GOP Gubernatorial nominee Glenn Youngkin, and his fellow Republicans Winsome Sears, and Jason Miyares pose a colossal threat to our community’s hardworking families. If elected in November, these politicians will put profits over people and will jeopardize our ability to work hard at our jobs, take care of our families, and have stable financial futures. As Co-CEO of the Carlyle Group, Glenn Youngkin’s record of union-busting and laying off over a thousand workers at a time speaks for itself. Glenn Youngkin and his network of good ol’ boys are bad news for the working people and families in our community.
“As co-CEO of the Carlyle Group, Glenn Youngkin was determined to make it harder for working families to succeed,” Vanessa Clinton, Press Secretary at Progress Virginia said. “We all deserve to be able to work hard at our jobs and raise our families with dignity. But Glenn Youngkin, Winsome Sears, and Jason Miyares put profits over people, and will work to prevent everyday, hardworking people from living a good life. Their primary concern is making money for themselves and their wealthy friends. We need to come together to elect Terry McAuliffe, Hala Ayala, and Mark Herring, who have a proven track record of supporting hardworking Virginia families.”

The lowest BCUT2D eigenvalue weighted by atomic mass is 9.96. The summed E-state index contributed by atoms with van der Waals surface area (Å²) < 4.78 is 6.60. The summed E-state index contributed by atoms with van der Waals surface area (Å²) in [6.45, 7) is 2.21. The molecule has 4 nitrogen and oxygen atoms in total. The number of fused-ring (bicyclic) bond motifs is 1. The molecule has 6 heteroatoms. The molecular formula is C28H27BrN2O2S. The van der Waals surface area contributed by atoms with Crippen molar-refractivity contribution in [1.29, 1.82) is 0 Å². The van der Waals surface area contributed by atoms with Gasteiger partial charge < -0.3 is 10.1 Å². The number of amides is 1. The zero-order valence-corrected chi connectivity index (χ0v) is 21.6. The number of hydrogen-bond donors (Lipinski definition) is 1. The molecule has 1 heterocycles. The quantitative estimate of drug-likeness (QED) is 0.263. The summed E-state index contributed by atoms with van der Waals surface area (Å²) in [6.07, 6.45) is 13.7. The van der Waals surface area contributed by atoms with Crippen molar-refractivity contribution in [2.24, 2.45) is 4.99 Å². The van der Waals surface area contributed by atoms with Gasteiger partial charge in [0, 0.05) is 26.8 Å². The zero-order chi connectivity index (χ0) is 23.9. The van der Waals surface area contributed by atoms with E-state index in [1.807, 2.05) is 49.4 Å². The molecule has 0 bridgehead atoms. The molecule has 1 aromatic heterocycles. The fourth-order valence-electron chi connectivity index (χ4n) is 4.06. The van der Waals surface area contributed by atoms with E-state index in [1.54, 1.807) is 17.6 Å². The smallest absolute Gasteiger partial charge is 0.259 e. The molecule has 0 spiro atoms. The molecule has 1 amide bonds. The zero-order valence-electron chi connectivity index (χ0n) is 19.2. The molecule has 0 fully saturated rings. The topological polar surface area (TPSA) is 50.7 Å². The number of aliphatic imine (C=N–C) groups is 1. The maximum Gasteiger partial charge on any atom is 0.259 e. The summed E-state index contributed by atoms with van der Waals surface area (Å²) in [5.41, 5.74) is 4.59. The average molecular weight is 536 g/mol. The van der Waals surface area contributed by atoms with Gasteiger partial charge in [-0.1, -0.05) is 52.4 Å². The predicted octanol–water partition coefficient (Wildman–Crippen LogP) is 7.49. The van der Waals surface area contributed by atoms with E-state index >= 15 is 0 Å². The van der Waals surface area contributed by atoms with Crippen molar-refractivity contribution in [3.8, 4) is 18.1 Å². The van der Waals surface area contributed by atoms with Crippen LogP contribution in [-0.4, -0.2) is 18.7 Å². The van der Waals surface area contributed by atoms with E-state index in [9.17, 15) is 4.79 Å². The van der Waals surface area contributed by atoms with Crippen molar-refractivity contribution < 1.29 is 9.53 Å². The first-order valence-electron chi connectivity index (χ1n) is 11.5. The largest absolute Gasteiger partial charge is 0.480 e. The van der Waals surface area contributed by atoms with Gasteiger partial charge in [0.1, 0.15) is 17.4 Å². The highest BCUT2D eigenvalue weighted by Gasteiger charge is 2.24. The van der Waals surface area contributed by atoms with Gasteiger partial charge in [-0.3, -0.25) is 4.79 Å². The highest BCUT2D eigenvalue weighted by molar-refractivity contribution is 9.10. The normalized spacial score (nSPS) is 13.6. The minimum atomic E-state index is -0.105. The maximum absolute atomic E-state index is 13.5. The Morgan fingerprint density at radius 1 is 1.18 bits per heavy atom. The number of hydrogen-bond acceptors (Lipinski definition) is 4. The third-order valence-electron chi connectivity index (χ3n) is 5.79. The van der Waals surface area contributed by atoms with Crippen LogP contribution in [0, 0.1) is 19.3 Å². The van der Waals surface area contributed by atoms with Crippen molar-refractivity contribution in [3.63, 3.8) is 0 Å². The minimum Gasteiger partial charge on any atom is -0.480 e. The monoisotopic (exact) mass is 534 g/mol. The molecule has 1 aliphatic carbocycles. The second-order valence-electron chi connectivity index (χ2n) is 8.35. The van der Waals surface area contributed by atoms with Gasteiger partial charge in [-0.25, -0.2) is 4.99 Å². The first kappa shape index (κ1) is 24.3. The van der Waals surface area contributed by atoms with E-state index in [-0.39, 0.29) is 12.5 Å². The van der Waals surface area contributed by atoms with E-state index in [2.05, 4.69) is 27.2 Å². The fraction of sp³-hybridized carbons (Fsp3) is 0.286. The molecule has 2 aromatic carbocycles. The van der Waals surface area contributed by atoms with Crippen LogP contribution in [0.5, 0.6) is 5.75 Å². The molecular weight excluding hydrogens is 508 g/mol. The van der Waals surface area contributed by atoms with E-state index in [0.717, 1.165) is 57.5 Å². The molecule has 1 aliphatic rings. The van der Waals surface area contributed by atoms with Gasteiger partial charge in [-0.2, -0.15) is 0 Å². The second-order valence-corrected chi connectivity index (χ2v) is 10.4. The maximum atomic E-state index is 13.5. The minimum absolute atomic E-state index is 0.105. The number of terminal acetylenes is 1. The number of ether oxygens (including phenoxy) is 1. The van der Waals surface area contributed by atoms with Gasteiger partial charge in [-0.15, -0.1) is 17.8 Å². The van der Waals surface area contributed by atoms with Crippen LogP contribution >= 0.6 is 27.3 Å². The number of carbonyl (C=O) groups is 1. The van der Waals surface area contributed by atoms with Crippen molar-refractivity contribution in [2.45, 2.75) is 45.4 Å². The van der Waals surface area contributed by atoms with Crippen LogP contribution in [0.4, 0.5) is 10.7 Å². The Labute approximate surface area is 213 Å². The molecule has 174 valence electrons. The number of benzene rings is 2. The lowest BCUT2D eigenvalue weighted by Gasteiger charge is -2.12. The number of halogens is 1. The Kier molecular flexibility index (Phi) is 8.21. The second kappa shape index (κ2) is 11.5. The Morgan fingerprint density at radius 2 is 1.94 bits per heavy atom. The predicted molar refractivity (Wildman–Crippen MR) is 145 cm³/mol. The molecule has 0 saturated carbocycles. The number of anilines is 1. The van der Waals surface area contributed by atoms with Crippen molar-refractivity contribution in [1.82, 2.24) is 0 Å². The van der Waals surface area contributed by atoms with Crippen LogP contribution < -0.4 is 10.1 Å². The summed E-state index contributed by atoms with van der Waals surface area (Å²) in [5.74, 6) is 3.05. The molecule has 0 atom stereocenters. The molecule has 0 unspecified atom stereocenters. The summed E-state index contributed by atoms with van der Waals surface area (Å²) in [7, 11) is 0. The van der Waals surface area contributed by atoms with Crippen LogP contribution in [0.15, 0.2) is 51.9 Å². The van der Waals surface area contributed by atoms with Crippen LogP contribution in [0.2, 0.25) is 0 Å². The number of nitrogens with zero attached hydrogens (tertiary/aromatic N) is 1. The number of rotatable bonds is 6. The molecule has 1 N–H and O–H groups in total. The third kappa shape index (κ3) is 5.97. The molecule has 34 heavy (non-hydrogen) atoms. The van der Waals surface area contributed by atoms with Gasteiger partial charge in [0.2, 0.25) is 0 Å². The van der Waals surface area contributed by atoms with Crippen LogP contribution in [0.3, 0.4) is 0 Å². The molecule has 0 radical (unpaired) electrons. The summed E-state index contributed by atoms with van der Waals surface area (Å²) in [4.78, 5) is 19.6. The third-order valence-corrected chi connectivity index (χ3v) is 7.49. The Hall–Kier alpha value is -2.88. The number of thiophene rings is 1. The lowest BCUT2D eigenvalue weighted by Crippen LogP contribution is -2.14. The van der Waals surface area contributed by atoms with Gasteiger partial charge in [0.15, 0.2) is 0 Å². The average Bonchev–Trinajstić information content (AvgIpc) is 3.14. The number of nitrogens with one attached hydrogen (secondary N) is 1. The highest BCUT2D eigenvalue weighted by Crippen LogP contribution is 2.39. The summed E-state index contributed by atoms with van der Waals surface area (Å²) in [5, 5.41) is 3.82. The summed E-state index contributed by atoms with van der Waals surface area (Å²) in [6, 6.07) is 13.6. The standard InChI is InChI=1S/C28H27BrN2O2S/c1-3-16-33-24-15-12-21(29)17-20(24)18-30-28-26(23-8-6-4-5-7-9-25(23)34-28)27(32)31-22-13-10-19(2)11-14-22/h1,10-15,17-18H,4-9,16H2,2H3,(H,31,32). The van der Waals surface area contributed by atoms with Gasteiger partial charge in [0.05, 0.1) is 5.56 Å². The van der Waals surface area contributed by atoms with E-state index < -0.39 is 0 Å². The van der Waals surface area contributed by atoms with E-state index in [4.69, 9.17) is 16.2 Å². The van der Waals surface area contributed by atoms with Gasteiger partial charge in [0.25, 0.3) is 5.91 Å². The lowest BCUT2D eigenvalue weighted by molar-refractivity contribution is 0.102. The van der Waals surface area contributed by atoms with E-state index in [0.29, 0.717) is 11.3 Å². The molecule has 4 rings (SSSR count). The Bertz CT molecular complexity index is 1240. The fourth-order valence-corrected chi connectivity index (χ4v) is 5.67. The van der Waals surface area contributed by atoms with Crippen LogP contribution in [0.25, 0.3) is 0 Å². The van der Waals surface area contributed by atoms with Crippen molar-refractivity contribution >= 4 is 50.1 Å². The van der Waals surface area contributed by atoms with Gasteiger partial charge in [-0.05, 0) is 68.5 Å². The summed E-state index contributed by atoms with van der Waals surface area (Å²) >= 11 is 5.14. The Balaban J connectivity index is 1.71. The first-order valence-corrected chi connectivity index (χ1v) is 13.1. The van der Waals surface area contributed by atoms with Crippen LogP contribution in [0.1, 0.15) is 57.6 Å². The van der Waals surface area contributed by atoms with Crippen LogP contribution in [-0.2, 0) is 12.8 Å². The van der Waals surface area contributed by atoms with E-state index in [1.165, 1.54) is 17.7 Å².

- While Glenn Youngkin was climbing up the ranks at Carlyle, the private equity firm was engaging in vicious union busting, according to research by the Revolving Door Project, and made it harder for working people to advocate for themselves.
- In 2001, when Carlyle acquired Vought Aircraft Industries, Carlyle cut 20% of Vought’s 1,200 person unionized workforce.
- When workers went on strike in 2009, Carlyle hired non-union workers, and hired guards to watch union members picket.
- According to Revolving Door Project Research, in 2005, Carlyle acquired Hawaiian Telecom. Over the years Carlyle engaged in several rounds of layoffs, despite assurances they wouldn’t fire members of the International Brotherhood of Electrical Workers (IBEW). As with other companies, Carlyle loaded Hawaiian Telecom up with $1.2 billion in debt, and the company eventually declared bankruptcy. Meanwhile Carlyle executives paid themselves hefty bonuses.
- Nearly 7 in 10 Virginians support a workers right to advocate for themselves